Vibration isolating main ducts from furnace?

A recent post on soundproofing reminded me to ask this....
I'll probably need a new furnace for this winter. I was thinking of asking the installer to mechanically isolate the main duct hookups (return and output) from the furnace. So that the vibration of the fan does not transmit throughout the house ductwork. Also have the furnace itself set on an isolation mat to prevent vibration transmission to the floor.
Do any HVAC installers here have any experience doing this?
Would the installer simply use maybe a 6 inch length of large flex duct to make the connections to the main ducts? Or is there a rubber band of some kind that can be inserted to isolate the duct work from the furnace? To achieve a vibration break.
I have an audio listening/recording studio, so would like to eliminate the need to shut off the furnace when recording. Currently the furnace transmits a fairly high amount vibration into the ducts. I'll also be ordering the quietest furnace I can find.
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I have seen noise isolators for furnace ducts, a rubber connection. any good HVAC company should be able to help you spend more money:)
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*Lots of things can be done to reduce the sound transmission of your furnace. There are flex duct connectors. When I worked on TV studios they would go all out to reduce noise as they wanted the A/C running during production. Duct liner inside the ducts helps. Oversize ducts keeps the wind noise down. The only limitation is your wallet. You may want to use an installer who has experience with this. There are consultants who can make specifications and drawings for you to pass on to your installer.
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RickH wrote:

Isolate ducts with canvas type membrane? Cut out a section and replace with canvs membrane properly ribbed or framed.
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You need a canvas connector at the supply and return ducts at the furnace . For air noise control at your Studio outlets, you need to run flex duct where possible and if it meets code in your locale. Also, instead of running the supply/return ducts for the Studio in a straight pattern back to the Furnace Trunk Ducts, put a couple of deliberate turns in them which will reduce noise . When the Installer does the furnace, tell him to set the blower speed on the lowest possible settings while still satisfying the temperature rise specs listed on the furnace.
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RickH wrote:

Instead of setting the furnace on an isolation mat, consider hanging it from the rafters with springs. Any vibration will be transmitted to the outer walls via the rafters.
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If a brand new furnace has so much vibration that isolation is needed, something is very wrong. In other words, nothing other than a normal install should be needed.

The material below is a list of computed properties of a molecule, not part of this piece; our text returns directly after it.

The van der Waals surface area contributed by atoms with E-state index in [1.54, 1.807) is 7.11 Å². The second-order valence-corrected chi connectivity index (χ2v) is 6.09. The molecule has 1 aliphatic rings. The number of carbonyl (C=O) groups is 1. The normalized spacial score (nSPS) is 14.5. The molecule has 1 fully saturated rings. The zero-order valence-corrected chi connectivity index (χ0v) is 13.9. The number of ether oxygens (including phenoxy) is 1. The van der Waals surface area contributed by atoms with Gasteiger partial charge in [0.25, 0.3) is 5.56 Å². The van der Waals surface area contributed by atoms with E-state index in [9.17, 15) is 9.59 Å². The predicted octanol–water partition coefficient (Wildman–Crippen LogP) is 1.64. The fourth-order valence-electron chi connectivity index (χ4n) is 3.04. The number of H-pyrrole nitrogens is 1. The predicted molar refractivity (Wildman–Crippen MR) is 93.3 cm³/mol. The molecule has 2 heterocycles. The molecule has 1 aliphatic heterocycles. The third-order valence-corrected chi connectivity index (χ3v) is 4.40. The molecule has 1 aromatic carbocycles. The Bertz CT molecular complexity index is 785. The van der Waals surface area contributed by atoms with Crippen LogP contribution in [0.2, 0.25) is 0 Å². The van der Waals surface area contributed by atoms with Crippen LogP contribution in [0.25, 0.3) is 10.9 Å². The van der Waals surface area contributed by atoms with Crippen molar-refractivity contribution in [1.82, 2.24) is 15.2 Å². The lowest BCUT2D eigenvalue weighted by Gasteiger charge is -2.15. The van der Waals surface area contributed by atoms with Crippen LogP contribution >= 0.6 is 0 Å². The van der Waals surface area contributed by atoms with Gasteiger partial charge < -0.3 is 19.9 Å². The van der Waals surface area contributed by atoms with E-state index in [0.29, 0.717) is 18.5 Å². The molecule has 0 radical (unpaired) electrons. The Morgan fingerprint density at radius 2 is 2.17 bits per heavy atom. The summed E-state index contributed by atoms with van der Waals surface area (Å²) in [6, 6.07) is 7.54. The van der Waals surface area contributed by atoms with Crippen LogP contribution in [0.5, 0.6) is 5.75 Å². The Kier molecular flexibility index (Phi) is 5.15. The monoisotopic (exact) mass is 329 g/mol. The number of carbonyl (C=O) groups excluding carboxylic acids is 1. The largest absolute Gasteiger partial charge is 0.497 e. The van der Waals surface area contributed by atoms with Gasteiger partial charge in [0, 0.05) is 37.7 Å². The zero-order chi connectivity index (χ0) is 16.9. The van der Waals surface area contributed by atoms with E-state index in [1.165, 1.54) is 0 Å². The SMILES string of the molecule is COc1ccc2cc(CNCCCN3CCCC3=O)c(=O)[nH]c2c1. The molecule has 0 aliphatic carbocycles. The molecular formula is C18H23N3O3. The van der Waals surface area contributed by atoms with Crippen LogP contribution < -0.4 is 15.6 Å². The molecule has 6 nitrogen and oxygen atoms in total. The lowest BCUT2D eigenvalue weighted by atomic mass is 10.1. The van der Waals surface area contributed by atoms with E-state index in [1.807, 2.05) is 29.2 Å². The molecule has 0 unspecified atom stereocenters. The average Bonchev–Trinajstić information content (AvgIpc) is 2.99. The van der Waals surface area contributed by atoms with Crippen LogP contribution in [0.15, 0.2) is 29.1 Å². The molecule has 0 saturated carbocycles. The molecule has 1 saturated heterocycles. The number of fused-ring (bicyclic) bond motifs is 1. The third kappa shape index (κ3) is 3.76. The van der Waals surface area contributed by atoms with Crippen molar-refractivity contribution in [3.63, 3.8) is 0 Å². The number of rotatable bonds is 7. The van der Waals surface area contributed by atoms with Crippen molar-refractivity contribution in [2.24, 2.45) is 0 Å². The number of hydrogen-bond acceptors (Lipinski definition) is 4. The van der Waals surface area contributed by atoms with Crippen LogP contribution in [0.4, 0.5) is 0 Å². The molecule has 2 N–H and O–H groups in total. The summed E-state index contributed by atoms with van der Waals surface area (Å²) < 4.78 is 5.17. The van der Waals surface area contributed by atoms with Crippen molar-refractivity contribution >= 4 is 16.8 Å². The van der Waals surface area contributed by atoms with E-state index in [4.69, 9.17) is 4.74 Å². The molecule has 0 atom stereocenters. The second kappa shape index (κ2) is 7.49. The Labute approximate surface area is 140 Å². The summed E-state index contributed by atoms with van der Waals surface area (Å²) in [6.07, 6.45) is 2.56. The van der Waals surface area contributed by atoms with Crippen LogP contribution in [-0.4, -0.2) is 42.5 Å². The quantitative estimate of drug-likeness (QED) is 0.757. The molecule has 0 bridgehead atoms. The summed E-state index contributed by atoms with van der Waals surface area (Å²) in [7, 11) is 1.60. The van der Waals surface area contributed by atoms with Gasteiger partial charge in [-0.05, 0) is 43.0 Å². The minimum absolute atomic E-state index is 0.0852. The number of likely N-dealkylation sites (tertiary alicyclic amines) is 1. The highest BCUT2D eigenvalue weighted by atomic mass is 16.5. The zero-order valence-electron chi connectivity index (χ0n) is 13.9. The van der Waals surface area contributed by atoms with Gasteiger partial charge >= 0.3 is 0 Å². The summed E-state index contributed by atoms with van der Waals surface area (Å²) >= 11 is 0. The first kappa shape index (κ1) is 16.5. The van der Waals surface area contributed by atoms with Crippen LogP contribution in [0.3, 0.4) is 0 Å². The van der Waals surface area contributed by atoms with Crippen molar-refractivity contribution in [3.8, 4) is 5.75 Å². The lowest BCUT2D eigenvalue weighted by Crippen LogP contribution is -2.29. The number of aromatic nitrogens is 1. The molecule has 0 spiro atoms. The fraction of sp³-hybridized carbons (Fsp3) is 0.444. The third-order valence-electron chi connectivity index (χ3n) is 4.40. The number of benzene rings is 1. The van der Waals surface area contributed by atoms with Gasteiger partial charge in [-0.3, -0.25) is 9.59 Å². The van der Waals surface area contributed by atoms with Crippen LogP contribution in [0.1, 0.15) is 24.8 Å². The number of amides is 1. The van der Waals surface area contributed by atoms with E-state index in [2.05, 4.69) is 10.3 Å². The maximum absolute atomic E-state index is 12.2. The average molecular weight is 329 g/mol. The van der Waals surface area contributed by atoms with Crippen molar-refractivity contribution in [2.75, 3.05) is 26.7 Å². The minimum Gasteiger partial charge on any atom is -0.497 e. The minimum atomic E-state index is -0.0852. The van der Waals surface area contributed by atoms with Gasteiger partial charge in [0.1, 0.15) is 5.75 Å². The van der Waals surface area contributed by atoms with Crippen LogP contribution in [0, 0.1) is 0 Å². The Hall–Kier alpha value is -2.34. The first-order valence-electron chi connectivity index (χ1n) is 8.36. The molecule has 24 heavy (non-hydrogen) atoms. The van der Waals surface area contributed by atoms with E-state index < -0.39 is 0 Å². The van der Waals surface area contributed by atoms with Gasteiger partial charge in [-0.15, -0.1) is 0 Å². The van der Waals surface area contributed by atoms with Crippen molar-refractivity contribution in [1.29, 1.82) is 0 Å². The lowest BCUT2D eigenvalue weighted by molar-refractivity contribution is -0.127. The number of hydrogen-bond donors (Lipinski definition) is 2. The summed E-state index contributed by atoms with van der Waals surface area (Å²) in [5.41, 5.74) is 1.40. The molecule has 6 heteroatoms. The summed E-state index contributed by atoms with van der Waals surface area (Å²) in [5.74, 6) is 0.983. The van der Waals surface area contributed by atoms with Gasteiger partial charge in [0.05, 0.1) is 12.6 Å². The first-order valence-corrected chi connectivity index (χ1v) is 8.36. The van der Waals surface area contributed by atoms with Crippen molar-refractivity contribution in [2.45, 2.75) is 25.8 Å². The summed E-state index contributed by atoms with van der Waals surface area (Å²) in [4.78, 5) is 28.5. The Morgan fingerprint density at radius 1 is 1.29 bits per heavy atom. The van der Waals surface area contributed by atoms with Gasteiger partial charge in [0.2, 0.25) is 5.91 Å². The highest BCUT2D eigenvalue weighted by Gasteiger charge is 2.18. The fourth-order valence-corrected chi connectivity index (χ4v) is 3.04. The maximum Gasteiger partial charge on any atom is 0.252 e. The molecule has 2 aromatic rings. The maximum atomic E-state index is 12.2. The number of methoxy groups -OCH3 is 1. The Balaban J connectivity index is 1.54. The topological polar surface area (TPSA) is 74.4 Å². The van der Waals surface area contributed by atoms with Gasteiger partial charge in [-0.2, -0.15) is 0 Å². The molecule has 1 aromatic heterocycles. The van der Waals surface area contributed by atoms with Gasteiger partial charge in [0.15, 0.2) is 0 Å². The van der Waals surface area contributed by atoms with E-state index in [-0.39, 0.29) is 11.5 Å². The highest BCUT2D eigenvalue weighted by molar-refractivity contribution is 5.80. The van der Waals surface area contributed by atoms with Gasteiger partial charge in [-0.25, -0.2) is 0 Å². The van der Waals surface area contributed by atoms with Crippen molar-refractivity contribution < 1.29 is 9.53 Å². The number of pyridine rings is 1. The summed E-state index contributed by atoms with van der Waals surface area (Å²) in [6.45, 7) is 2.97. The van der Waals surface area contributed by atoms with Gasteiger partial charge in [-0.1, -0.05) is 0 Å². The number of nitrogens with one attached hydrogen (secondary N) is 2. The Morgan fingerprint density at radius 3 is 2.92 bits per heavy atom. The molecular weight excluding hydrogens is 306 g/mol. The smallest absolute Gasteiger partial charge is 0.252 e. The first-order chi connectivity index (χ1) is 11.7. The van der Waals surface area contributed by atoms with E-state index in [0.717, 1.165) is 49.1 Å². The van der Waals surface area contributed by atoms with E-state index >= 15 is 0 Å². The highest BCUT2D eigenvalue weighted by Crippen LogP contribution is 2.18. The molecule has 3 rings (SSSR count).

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On Aug 1, 2:04pm, snipped-for-privacy@optonline.net wrote:

That all depends on one's tolerance level. I have a house full of musicians living here (me, kids, wife, and my oldest ones band)... Try recording sound with a furnace runing, you would be very surprised at how easily it finds its way onto the recording, microphones are very sensitive. I'll never get it to 0db but nonetheless the ductwork is usually the biggest source for transmitting the fan noise.
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Do you have physical shock mounts for the mics? Best to start there.
http://www.heilsound.com/pro/products/shock.php
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Of course. The noise is in the air, the air sound alone is picked up, the additional duct sound is aded on top of that. Shock mounts for mics keep the mics themselves isolated from their stand and the floor vibration, they do nothing for actual noise in the air.
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On Aug 1, 2:04pm, snipped-for-privacy@optonline.net wrote:

No, not necessarily. Vibrations or buzzing sounds can be transmitted thru sheetmetal ducts ; when possible, duct isolation is preferred. Some people arent bothered by it, but, potential Buyers of the home down the road might be .
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RickH wrote:

Fiberglas duct board for HVAC duct is pretty quiet and you may ask your HVAC installer if your blower motor will run at the slowest speed setting without overheating the combustion chamber in winter or freezing up the AC evaporator during the summer. Many of the more modern home HVAC systems have the new electronically controlled variable speed air handlers and they are very quiet. Other posters have already mentioned flexible duct segments. I have used anti vibration pads that can be cut to size and are available at the HVAC supply houses in my area:
http://www.vibrasystems.com/?EC=Product&ProductIDu
TDD
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How about going in a different direction. If you don't also need A/C then how about a small boiler and radiator, or hydronic floor in the music studio. Or even electric underfloor just for the studio.
David
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I've seen, and helped use some black flexible stuff, don't know the name of it. Also not sure how well it works as sound deadener. The air blowing through the vent grilles will also make some noise.
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